Let $E$ be a euclidean space over $\RR$ with inner product $\<,\>$. A \dfn{symmetry} $s_\lambda$ associated to $\lambda \in E$ is an automorphism of $E$ satisfying
$$s_\lambda(\lambda) = -\lambda \qquad \text{ and } \qquad E_\lambda = \{ v \in E ~|~ s_\lambda(v) = v\} \text{ is a hyperplane in }E.$$
It is immediate that $E_\lambda^\perp = \RR \lambda$, and $s_\lambda$ has order 2 and is determined by $\RR \lambda$. With $\lambda^\vee$ the element which is uniquely determined by
$$\<\lambda^\vee, E_\lambda\> = 0 \qquad \text{and} \qquad \<\lambda^\vee, \lambda = 2\>,$$
we have $s_\lambda(\mu) = \mu - \<\lambda^\vee, \mu\> \lambda.$
A subset $R \subset E$ is called a \dfn{root system} in $E$ if
\begin{enumerate}[(R1)]
\item $R$ is finite, spans $E$, and does not contain 0;
\item if $\alpha \in R$, then there is a symmetry $s_\alpha$ acting on $E$ leaving $R$ invariant; and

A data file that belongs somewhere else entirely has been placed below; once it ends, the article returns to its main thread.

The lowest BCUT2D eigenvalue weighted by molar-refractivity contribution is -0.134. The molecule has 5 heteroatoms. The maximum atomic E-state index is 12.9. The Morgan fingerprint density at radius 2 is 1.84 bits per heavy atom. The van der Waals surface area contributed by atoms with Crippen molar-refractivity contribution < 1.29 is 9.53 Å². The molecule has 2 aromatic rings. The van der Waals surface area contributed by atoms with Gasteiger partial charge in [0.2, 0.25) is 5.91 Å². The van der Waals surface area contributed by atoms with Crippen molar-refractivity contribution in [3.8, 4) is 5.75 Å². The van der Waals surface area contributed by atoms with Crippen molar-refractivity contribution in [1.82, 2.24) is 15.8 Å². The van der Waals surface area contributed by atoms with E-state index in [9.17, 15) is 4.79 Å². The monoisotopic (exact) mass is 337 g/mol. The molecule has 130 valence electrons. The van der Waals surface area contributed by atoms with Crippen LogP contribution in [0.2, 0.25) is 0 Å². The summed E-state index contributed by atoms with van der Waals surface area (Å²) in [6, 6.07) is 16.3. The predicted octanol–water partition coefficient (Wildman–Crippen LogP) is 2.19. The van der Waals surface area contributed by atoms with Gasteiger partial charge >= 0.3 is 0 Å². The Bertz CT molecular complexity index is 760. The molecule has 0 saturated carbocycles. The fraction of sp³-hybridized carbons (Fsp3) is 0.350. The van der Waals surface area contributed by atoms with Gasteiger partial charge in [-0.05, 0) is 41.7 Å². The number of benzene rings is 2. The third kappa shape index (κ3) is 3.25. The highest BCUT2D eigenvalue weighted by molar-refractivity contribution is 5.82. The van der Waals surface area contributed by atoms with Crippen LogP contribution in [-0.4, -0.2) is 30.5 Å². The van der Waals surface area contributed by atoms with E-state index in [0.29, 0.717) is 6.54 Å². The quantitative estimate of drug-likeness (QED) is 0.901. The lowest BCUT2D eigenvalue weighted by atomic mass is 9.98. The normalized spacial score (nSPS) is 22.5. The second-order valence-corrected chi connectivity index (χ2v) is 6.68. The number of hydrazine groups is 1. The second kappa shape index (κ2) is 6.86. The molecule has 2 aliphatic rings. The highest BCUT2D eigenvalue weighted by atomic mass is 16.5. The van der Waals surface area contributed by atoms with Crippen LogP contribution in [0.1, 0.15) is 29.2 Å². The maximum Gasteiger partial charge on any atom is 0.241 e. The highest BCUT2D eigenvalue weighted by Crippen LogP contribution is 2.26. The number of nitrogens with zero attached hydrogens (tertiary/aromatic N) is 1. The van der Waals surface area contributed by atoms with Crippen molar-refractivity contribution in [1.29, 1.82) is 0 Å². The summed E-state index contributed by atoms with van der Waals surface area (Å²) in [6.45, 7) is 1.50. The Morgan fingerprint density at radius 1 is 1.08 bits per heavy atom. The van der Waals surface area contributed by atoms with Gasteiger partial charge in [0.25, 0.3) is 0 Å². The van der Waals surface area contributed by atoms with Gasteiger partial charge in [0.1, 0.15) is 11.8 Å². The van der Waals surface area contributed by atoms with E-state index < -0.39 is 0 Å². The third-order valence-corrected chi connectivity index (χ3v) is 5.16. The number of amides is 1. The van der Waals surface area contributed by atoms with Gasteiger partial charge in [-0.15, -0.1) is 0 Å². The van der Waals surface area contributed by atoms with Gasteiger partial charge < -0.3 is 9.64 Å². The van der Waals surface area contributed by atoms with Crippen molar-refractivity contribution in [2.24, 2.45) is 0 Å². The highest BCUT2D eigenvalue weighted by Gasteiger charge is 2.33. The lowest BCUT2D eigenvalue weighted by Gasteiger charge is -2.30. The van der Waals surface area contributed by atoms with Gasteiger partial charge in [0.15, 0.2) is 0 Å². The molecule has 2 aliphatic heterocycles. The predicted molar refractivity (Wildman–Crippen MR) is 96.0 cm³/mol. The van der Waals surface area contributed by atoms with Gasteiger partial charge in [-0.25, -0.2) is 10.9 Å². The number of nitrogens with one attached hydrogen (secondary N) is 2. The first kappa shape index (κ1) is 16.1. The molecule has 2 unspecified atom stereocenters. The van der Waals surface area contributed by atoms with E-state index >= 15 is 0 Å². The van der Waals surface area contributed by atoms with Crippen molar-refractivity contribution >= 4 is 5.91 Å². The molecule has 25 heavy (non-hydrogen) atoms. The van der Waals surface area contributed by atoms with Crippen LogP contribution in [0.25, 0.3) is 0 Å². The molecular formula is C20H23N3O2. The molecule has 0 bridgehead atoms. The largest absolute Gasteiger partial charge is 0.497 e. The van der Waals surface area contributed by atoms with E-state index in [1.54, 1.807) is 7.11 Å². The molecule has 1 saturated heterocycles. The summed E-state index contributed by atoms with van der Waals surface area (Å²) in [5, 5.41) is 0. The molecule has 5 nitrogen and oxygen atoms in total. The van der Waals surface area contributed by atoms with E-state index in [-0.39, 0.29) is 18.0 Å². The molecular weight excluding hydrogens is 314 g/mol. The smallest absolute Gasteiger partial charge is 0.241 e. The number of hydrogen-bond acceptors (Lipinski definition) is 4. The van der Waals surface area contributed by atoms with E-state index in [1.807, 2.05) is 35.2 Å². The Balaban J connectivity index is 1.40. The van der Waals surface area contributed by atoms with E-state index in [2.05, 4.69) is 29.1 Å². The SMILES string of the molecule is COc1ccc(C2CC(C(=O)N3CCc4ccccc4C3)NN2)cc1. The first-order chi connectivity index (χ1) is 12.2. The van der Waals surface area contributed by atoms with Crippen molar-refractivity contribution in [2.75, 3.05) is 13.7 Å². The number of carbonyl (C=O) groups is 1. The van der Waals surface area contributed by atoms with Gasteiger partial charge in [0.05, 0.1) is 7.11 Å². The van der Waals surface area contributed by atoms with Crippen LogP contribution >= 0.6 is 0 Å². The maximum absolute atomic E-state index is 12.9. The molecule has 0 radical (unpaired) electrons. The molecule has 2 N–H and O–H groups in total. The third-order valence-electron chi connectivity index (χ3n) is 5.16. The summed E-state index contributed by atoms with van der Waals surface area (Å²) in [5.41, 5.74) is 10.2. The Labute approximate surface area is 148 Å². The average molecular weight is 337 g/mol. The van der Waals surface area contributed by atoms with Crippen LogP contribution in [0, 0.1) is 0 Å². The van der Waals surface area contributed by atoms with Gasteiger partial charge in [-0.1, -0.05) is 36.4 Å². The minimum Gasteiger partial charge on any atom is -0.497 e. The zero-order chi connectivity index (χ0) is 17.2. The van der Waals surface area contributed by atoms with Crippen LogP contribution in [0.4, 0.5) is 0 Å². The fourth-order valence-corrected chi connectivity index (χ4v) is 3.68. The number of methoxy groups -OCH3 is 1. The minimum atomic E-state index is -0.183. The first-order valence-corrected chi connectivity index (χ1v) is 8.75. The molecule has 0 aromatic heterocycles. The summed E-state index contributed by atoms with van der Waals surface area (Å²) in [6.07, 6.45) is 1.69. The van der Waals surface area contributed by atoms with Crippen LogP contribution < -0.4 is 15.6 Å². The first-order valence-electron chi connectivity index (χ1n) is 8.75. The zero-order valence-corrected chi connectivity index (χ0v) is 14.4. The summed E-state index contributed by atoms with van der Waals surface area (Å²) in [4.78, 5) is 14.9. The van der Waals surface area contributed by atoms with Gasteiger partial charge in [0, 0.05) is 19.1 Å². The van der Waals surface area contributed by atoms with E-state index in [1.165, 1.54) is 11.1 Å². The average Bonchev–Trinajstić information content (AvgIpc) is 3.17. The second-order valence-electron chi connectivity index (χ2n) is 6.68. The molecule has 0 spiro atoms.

\item for each $\alpha, \beta \in R$, $s_\alpha(\beta) - \beta$ is an integer multiple of $\alpha$.
\end{enumerate}
Note that $s_\alpha(\alpha) = \alpha - 2 \alpha = -\alpha \in R$ necessarily. Also,
for any finite spanning set $R$for $E$, there is at most on symmetry associated to any vector $\lambda$ which leaves $R$ invariant (this follows from an analysis of eigenvalues associated to the product of any two such symmetries).
A root system is said to be \subdfn{root system}{reduced} if for all $\alpha \in R$, the roots proportional to $\alpha$ are $\pm \alpha$. If a root system is not reduced, then it $R$ contains a pair $\alpha, t \alpha \in R$ with $0 < t < 1$. Then (R3) forces $t = \half$. So for any $\alpha \in R$, the only roots proportional to $\alpha$ are $\pm \alpha$ and either $\pm \half \alpha$ or $\pm 2 \alpha$.
\begin{thm}
The roots associated to finite-dimensional semisimple complex Lie algebras form reduced root systems.
\end{thm}
In particular, everything we've shown about roots associated to Lie algebras apply to reduced root systems. The non-reduced root systems arise for Lie algebras generated over non-algebraically closed fields, such as $\RR$.
A subset of $B$ a root system $R$ is called a \subdfn{root system}{base} if $S$ is a basis for $E$ and for all $\alpha \in R$,
$$\alpha = \pm \sum_{\beta \in B} z_\beta \beta \qquad \text{with } z_\beta \in \ZZ_{\geq 0}.$$